Among the many insights into human behaviour is the concept of intuitive or “gut” decision-making. Professor Daniel Kahneman, who won the Nobel Prize in 2002 for his pioneering work in behavioural economics, showed that when confronted with limited time, most people will go by what their “gut” says. A police officer, for instance, while chasing an armed criminal will most likely make a split-second decision based on training and prior experiences.
What is true of individuals is also true of nations. In a nation’s history, a year is just a speck in the continuum of time. Yet, 2015 may be just the time for intuitive or “gut” decision-making by India, particularly to repair the economy to help regain its status as an engine of global growth.
Gradualism is passé, big bang is in
The biggest threat to a new government is sometimes the unrealistic expectations that come bundled with a landslide victory. In the case of the Narendra Modi-led NDA government, these expectations are based on a few assumptions. First, there is a dominant argument that the economy was in the boondocks because the previous UPA government attached greater premium to political risk-management than reforms. Second, Mr Modi led a high-octane “Achhe din aane wale hain” poll campaign promising to usher in good days. Third, and more importantly, the current government enjoys a majority in the Lok Sabha that should ensure smoother passage of key legislation in Parliament.
Over the last six months, the government has demonstrated its intent to walk the talk on its poll pledges. It has promised to turn India into a manufacturing powerhouse through the Make in India initiative by removing bureaucratic sloth and ironing out procedural irritants that are often cited for holding back investments.
It has also been a pleasant sight to spot a flurry of reformist intent, if not downright action. Fuel prices have been decontrolled; foreign investment norms in insurance have been eased; disinvestment is on track with the promise of more floating shares on our stock exchanges; a new coal allocation policy is being firmed up; and the Centre is in the last stage of discussions with states for a unified goods and services tax. If indeed an opportunity is presenting itself, the government has shown its willingness to exploit it prudently.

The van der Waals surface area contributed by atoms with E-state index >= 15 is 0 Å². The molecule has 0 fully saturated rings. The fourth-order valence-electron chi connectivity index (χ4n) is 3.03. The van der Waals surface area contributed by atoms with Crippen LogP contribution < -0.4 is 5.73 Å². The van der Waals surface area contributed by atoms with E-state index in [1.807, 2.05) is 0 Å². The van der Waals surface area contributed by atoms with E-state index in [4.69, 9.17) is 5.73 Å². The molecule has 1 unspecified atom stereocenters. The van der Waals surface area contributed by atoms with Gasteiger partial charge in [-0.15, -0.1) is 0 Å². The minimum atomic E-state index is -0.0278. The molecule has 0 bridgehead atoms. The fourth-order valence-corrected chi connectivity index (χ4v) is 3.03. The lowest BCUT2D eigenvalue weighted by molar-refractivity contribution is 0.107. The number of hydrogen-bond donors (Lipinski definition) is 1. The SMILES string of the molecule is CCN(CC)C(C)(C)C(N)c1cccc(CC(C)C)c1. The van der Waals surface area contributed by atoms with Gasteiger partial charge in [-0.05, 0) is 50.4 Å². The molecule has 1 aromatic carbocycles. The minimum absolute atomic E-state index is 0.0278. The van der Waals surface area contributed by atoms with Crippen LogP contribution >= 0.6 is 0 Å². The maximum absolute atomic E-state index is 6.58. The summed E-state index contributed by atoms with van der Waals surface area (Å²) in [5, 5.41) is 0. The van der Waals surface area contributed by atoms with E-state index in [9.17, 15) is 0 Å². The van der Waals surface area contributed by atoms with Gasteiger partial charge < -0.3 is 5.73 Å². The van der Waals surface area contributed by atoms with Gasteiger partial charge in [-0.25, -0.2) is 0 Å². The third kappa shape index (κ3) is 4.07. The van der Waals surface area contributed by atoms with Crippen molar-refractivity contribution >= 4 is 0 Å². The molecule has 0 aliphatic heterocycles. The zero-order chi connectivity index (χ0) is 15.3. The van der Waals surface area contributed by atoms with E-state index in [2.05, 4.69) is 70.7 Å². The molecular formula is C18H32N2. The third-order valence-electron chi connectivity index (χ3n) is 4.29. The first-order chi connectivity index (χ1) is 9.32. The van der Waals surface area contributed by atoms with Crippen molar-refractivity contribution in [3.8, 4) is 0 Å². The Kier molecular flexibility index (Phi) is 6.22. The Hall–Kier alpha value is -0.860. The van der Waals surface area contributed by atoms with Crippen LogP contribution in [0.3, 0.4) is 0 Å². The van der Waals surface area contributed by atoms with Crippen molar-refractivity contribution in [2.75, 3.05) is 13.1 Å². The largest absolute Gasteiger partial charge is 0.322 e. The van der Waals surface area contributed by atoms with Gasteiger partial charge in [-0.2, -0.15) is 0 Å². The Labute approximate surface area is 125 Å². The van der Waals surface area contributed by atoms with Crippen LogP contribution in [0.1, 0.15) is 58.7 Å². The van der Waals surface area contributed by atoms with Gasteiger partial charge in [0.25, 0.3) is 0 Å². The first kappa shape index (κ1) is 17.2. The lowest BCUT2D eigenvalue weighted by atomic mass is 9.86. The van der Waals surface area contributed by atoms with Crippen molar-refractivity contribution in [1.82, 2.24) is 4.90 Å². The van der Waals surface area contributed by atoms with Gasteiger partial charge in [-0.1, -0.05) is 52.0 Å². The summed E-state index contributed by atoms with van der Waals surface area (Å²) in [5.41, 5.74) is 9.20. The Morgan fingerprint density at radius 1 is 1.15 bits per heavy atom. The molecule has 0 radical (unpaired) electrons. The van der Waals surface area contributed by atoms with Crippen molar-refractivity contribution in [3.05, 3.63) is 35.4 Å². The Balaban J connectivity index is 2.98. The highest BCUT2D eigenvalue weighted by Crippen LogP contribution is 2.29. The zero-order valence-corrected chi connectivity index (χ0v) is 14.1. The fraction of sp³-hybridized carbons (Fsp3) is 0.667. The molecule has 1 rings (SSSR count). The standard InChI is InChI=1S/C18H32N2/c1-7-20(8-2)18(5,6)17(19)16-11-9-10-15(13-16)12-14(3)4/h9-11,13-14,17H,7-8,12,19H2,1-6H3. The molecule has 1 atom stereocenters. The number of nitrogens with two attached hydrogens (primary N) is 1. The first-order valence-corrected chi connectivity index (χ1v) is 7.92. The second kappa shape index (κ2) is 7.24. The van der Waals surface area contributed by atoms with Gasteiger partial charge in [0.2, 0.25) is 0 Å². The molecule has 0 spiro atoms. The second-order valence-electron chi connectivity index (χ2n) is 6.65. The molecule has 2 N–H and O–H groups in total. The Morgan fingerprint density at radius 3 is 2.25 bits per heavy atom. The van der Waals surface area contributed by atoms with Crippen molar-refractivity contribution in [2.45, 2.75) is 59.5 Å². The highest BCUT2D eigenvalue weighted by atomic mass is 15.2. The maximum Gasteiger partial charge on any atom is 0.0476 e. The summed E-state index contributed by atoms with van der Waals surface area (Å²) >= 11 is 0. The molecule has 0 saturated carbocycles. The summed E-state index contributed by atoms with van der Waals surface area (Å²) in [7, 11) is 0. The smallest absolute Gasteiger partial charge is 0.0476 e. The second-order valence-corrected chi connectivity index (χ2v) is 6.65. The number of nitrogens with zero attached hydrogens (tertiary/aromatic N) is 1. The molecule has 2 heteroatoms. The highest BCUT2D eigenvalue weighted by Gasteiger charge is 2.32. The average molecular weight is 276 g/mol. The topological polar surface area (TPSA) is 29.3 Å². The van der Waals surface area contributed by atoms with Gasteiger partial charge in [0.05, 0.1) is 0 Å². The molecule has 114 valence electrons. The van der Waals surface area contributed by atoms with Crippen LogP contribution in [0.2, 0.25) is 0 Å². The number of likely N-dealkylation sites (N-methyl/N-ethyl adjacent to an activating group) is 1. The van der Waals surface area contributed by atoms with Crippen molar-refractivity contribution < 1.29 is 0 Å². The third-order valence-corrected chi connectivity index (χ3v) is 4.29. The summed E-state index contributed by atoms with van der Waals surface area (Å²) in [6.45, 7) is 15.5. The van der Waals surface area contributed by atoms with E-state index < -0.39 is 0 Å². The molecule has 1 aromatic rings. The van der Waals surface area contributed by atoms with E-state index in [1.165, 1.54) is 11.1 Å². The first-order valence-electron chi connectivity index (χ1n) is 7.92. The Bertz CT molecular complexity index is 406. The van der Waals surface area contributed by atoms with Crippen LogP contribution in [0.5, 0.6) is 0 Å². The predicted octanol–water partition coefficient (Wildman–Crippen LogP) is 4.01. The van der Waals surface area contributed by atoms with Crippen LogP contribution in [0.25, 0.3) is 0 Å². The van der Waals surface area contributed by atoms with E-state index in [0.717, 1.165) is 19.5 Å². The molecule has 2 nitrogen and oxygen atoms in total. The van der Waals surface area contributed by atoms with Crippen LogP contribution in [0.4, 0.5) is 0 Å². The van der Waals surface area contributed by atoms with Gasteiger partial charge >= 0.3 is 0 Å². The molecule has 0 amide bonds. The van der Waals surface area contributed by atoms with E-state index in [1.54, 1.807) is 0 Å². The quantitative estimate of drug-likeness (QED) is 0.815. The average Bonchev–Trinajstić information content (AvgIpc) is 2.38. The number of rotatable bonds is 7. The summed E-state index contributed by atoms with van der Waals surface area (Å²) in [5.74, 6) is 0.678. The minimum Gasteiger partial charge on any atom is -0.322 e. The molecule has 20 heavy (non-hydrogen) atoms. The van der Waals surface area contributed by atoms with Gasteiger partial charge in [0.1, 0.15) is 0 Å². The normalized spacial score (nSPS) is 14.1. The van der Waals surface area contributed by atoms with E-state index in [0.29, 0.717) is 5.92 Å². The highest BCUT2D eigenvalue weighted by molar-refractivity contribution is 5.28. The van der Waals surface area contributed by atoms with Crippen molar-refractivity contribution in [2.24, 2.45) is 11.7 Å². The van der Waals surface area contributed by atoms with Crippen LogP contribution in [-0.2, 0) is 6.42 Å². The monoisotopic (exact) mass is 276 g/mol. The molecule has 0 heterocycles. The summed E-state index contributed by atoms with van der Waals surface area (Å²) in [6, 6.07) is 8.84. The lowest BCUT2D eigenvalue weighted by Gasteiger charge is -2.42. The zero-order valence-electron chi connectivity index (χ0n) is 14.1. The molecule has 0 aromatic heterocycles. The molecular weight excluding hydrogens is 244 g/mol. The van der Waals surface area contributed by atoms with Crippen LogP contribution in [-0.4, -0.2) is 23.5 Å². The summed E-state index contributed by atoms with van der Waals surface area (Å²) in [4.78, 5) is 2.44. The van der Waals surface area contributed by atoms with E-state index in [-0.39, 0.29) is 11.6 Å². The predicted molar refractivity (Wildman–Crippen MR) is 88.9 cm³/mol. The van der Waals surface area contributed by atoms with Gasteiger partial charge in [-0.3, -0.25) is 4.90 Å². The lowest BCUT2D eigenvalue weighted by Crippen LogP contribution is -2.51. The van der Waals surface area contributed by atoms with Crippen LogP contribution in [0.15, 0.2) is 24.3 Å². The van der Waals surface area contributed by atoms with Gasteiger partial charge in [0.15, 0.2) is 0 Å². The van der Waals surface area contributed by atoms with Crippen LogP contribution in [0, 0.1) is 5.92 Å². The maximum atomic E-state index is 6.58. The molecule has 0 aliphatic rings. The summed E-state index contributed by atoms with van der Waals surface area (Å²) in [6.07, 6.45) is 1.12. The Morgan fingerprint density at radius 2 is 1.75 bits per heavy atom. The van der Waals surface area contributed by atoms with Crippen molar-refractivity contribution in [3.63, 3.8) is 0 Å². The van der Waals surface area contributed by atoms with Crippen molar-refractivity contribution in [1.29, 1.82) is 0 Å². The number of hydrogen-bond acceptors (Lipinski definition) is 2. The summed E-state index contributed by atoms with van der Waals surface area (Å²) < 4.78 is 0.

It is sometimes helpful to carve up the economy into two slices—the real and the financial sectors. The trends in the latter, quite often, tell us what to expect in the former. Few events capture this correlation of ‘sentiment’ as dramatically as movements in equity markets. If the BSE Sensex is looking set to vault past the peak of 30,000 a few months into the new year, it only mirrors the excitement of what to look ahead to in the coming weeks and months.
Having begun well, the government will now have to go the distance to decisively shift the policy mix. Gradualism may have been more sensible in the last few years, but this should be the year of a big-bang approach. If successful, this model of economic turnaround can be a kind of transformational illustration for others to emulate to counter persistent downturn and unemployment.
It’s about jobs, stupid!
For 64-year-old Mr Modi, at stake is a key election promise to lift the lowest living standards among emerging markets by creating jobs for about 100 million restive young Indians who will enter the workforce over the next decade or so.
During 2005-12, India added only 15 million jobs, a quarter of the figure added in the previous six years.
Creation of decent jobs outside of agriculture is one of the biggest challenges that confronts India in trying to achieve faster, sustainable and more inclusive growth.
Rapid obsolescence and fast-falling cost of technological acquisition is adding to the growing divergence between skills and jobs on offer, which can result in serious sociological imbalances. The idea of a permanent job has more or less disappeared.
This fits in perfectly into Polish sociologist Zygmunt Bauman’s classification of modern society that “cast[s] employment as a key — the key — to the resolution of the issues of, simultaneously, socially acceptable personal identity, secure social position, individual and collective survival, social order and systemic reproduction.”